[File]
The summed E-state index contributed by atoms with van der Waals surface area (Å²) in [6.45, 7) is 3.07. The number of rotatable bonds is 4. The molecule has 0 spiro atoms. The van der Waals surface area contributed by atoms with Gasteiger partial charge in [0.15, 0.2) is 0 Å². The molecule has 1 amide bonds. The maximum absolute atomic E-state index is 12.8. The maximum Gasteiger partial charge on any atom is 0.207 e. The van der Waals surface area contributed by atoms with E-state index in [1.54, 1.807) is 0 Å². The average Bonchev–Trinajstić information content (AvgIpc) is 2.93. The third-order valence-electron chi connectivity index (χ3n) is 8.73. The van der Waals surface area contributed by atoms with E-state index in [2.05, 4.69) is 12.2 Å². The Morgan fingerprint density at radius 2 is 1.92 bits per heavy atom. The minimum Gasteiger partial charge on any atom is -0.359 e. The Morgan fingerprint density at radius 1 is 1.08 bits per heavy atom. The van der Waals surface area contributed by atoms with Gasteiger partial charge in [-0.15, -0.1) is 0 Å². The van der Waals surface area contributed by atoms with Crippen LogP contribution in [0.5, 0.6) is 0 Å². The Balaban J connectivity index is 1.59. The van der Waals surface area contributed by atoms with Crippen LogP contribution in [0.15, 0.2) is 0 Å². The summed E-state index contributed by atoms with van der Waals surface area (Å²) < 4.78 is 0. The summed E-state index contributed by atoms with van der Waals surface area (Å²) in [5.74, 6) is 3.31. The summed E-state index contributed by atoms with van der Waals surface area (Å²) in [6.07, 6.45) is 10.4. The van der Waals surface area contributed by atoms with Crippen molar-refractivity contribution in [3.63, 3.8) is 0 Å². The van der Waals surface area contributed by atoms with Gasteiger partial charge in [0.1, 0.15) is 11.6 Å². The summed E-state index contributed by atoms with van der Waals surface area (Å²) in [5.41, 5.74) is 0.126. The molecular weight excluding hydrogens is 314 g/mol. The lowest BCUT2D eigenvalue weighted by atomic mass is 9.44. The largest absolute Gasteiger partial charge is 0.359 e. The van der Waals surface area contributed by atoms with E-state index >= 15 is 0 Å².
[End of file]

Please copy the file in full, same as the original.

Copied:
The summed E-state index contributed by atoms with van der Waals surface area (Å²) in [6.45, 7) is 3.07. The number of rotatable bonds is 4. The molecule has 0 spiro atoms. The van der Waals surface area contributed by atoms with Gasteiger partial charge in [0.15, 0.2) is 0 Å². The molecule has 1 amide bonds. The maximum absolute atomic E-state index is 12.8. The maximum Gasteiger partial charge on any atom is 0.207 e. The van der Waals surface area contributed by atoms with E-state index in [1.54, 1.807) is 0 Å². The average Bonchev–Trinajstić information content (AvgIpc) is 2.93. The third-order valence-electron chi connectivity index (χ3n) is 8.73. The van der Waals surface area contributed by atoms with E-state index in [2.05, 4.69) is 12.2 Å². The Morgan fingerprint density at radius 2 is 1.92 bits per heavy atom. The minimum Gasteiger partial charge on any atom is -0.359 e. The Morgan fingerprint density at radius 1 is 1.08 bits per heavy atom. The van der Waals surface area contributed by atoms with Gasteiger partial charge in [-0.15, -0.1) is 0 Å². The van der Waals surface area contributed by atoms with Crippen LogP contribution in [0.5, 0.6) is 0 Å². The Balaban J connectivity index is 1.59. The van der Waals surface area contributed by atoms with Crippen LogP contribution in [0.15, 0.2) is 0 Å². The summed E-state index contributed by atoms with van der Waals surface area (Å²) < 4.78 is 0. The summed E-state index contributed by atoms with van der Waals surface area (Å²) in [5.74, 6) is 3.31. The summed E-state index contributed by atoms with van der Waals surface area (Å²) in [6.07, 6.45) is 10.4. The van der Waals surface area contributed by atoms with Crippen molar-refractivity contribution in [3.63, 3.8) is 0 Å². The van der Waals surface area contributed by atoms with Gasteiger partial charge in [0.1, 0.15) is 11.6 Å². The summed E-state index contributed by atoms with van der Waals surface area (Å²) in [5.41, 5.74) is 0.126. The molecular weight excluding hydrogens is 314 g/mol. The lowest BCUT2D eigenvalue weighted by atomic mass is 9.44. The largest absolute Gasteiger partial charge is 0.359 e. The van der Waals surface area contributed by atoms with E-state index >= 15 is 0 Å².